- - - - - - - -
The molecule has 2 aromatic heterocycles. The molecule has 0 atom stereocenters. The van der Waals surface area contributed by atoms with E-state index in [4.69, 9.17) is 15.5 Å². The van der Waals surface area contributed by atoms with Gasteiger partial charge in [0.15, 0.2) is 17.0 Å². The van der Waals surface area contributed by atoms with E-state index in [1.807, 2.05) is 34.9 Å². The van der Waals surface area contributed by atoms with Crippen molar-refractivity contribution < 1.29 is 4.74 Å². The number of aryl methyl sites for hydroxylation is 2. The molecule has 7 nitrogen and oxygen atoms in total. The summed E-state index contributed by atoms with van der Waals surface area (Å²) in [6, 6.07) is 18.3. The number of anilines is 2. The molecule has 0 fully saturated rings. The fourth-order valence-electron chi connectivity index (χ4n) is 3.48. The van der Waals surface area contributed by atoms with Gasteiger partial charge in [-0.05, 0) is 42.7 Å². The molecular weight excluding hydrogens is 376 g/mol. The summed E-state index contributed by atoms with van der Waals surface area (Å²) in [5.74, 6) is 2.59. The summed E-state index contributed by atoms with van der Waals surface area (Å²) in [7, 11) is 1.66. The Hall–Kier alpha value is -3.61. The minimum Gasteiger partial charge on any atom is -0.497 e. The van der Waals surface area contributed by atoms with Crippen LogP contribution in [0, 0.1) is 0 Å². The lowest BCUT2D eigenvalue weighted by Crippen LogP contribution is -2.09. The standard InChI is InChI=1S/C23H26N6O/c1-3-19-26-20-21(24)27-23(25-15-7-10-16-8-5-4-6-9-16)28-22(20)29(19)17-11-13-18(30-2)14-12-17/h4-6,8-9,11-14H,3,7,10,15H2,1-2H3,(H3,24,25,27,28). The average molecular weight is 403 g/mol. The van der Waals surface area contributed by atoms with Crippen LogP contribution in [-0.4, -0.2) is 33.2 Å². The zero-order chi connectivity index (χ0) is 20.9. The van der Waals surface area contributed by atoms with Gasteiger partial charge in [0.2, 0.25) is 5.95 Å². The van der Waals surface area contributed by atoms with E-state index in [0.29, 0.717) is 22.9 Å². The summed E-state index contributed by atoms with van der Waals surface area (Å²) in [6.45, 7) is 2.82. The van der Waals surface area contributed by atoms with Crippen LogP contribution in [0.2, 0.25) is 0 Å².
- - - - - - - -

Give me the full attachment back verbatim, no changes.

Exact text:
The molecule has 2 aromatic heterocycles. The molecule has 0 atom stereocenters. The van der Waals surface area contributed by atoms with E-state index in [4.69, 9.17) is 15.5 Å². The van der Waals surface area contributed by atoms with Gasteiger partial charge in [0.15, 0.2) is 17.0 Å². The van der Waals surface area contributed by atoms with E-state index in [1.807, 2.05) is 34.9 Å². The van der Waals surface area contributed by atoms with Crippen molar-refractivity contribution < 1.29 is 4.74 Å². The number of aryl methyl sites for hydroxylation is 2. The molecule has 7 nitrogen and oxygen atoms in total. The summed E-state index contributed by atoms with van der Waals surface area (Å²) in [6, 6.07) is 18.3. The number of anilines is 2. The molecule has 0 fully saturated rings. The fourth-order valence-electron chi connectivity index (χ4n) is 3.48. The van der Waals surface area contributed by atoms with Gasteiger partial charge in [-0.05, 0) is 42.7 Å². The molecular weight excluding hydrogens is 376 g/mol. The summed E-state index contributed by atoms with van der Waals surface area (Å²) in [5.74, 6) is 2.59. The summed E-state index contributed by atoms with van der Waals surface area (Å²) in [7, 11) is 1.66. The Hall–Kier alpha value is -3.61. The minimum Gasteiger partial charge on any atom is -0.497 e. The van der Waals surface area contributed by atoms with Crippen LogP contribution in [0, 0.1) is 0 Å². The lowest BCUT2D eigenvalue weighted by Crippen LogP contribution is -2.09. The standard InChI is InChI=1S/C23H26N6O/c1-3-19-26-20-21(24)27-23(25-15-7-10-16-8-5-4-6-9-16)28-22(20)29(19)17-11-13-18(30-2)14-12-17/h4-6,8-9,11-14H,3,7,10,15H2,1-2H3,(H3,24,25,27,28). The average molecular weight is 403 g/mol. The van der Waals surface area contributed by atoms with Crippen LogP contribution in [-0.4, -0.2) is 33.2 Å². The zero-order chi connectivity index (χ0) is 20.9. The van der Waals surface area contributed by atoms with Gasteiger partial charge in [0.2, 0.25) is 5.95 Å². The van der Waals surface area contributed by atoms with E-state index in [0.29, 0.717) is 22.9 Å². The summed E-state index contributed by atoms with van der Waals surface area (Å²) in [6.45, 7) is 2.82. The van der Waals surface area contributed by atoms with Crippen LogP contribution in [0.2, 0.25) is 0 Å².